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The author never quite gets inside anything, especially himself. Though he has many occasions for probing reflection and compelling observation he is too stuck in student/soldier routines to see much. Even his account of his romance with the woman he married is thick with cliches and thin with insight. The real failure of the book is Mullaney's self-righteous and callous attitude toward his father, who created a family crisis, well after his son's successes, by leaving home for another woman. Though Mullaney Sr. gave his son everything and no doubt stayed in a loveless marriage many years for the sake of his children, the son can only respond by riding his high horse and congratulating himself on his moral superiority. (All of a sudden the son takes an interest in his mother who is barely mentioned for three-quarters of the book.) I found this whole dimension of the book strangely unselfconscious for an autobiography.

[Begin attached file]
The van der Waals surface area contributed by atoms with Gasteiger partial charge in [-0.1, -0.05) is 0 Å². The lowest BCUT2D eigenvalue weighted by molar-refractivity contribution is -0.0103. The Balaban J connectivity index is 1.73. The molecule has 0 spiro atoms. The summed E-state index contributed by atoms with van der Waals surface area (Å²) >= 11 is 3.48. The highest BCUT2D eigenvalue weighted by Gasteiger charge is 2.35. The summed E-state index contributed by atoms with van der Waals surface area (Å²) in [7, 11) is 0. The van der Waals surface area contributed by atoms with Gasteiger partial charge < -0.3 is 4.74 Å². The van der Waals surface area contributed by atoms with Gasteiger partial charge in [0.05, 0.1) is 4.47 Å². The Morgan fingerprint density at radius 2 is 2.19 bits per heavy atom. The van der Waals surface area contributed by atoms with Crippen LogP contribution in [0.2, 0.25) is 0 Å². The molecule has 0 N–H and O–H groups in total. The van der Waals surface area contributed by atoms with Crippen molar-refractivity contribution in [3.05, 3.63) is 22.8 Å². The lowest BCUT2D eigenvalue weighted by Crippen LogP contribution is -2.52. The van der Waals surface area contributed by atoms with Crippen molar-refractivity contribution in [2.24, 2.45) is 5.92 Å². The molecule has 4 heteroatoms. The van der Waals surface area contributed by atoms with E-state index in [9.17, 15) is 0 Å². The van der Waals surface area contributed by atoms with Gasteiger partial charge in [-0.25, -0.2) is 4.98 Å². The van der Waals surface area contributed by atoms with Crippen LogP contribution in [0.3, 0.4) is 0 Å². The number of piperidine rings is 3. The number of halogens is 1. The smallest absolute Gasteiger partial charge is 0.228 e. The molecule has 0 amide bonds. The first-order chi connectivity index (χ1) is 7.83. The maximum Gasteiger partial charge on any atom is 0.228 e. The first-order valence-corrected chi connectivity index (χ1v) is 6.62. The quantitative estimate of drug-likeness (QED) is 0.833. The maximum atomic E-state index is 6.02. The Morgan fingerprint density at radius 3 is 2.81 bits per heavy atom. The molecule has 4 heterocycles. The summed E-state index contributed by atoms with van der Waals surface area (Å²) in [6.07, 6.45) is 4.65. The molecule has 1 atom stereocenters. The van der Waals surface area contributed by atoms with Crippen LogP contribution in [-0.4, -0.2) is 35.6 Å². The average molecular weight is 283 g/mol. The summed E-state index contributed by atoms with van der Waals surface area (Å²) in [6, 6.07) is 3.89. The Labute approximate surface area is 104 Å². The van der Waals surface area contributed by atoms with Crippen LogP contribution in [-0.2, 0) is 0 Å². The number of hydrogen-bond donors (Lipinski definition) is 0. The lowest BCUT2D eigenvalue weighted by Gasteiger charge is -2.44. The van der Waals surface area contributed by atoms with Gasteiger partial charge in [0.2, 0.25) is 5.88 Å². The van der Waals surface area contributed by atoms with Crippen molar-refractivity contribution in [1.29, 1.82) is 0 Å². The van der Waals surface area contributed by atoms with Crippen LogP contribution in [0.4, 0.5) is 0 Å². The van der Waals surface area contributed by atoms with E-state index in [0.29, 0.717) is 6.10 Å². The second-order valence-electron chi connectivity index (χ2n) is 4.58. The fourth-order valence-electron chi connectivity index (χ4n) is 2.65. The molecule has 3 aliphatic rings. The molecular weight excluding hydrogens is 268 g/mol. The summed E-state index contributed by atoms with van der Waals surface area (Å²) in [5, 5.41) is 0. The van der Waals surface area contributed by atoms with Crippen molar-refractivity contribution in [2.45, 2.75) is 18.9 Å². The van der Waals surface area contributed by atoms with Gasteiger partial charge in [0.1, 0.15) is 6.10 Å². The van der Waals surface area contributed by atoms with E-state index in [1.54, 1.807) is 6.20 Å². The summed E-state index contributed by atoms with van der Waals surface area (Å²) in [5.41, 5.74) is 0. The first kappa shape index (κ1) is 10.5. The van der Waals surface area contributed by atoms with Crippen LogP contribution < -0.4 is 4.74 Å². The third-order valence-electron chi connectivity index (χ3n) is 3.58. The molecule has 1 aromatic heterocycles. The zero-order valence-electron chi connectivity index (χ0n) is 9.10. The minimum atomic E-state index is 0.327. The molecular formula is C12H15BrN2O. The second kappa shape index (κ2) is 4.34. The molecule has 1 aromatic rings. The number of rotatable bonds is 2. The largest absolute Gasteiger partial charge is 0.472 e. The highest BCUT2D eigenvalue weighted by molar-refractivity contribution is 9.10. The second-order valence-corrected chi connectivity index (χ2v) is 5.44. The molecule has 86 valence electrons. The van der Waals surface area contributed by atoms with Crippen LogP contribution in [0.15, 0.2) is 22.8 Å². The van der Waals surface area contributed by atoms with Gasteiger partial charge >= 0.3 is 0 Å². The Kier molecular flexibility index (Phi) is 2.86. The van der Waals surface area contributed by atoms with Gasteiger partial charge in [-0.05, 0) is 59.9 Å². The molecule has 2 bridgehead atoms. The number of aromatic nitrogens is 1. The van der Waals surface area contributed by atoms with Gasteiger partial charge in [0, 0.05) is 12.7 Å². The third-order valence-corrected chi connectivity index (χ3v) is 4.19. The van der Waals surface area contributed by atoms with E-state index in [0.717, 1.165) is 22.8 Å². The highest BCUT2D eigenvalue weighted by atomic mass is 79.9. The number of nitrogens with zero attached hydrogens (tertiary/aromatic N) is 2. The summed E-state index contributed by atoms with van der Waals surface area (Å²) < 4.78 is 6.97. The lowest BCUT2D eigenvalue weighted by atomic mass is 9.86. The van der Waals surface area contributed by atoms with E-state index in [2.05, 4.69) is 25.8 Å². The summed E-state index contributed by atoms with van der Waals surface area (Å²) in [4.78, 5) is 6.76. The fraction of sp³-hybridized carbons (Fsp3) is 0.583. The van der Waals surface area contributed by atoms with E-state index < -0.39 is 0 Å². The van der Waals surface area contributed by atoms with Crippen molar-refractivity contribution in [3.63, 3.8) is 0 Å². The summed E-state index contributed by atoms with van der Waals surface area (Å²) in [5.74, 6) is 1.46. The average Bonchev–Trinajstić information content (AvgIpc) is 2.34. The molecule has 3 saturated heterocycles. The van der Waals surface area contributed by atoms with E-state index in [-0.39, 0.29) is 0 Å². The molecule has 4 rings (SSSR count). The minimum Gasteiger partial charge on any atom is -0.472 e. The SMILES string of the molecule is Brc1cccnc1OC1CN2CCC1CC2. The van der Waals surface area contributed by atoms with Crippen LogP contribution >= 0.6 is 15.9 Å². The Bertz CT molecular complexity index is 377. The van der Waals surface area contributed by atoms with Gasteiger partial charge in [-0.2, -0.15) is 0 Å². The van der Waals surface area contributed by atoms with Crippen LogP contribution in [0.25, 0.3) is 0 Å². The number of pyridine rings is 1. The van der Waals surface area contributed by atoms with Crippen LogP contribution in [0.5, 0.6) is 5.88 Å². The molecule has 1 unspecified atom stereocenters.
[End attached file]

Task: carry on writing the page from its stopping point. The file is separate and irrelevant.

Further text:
5 of 6 people found this review helpful
I thoroughly enjoyed this book. Craig Mullaney shares his story with candid honesty. My heart wept with his as he described in refreshing detail the pain of losing a fellow soldier. Thanks to Mullaney's accounts, I can't help but to have a stronger sense of empathy for those men and women who lay down their lives for our freedom.
1 of 1 people found this review helpful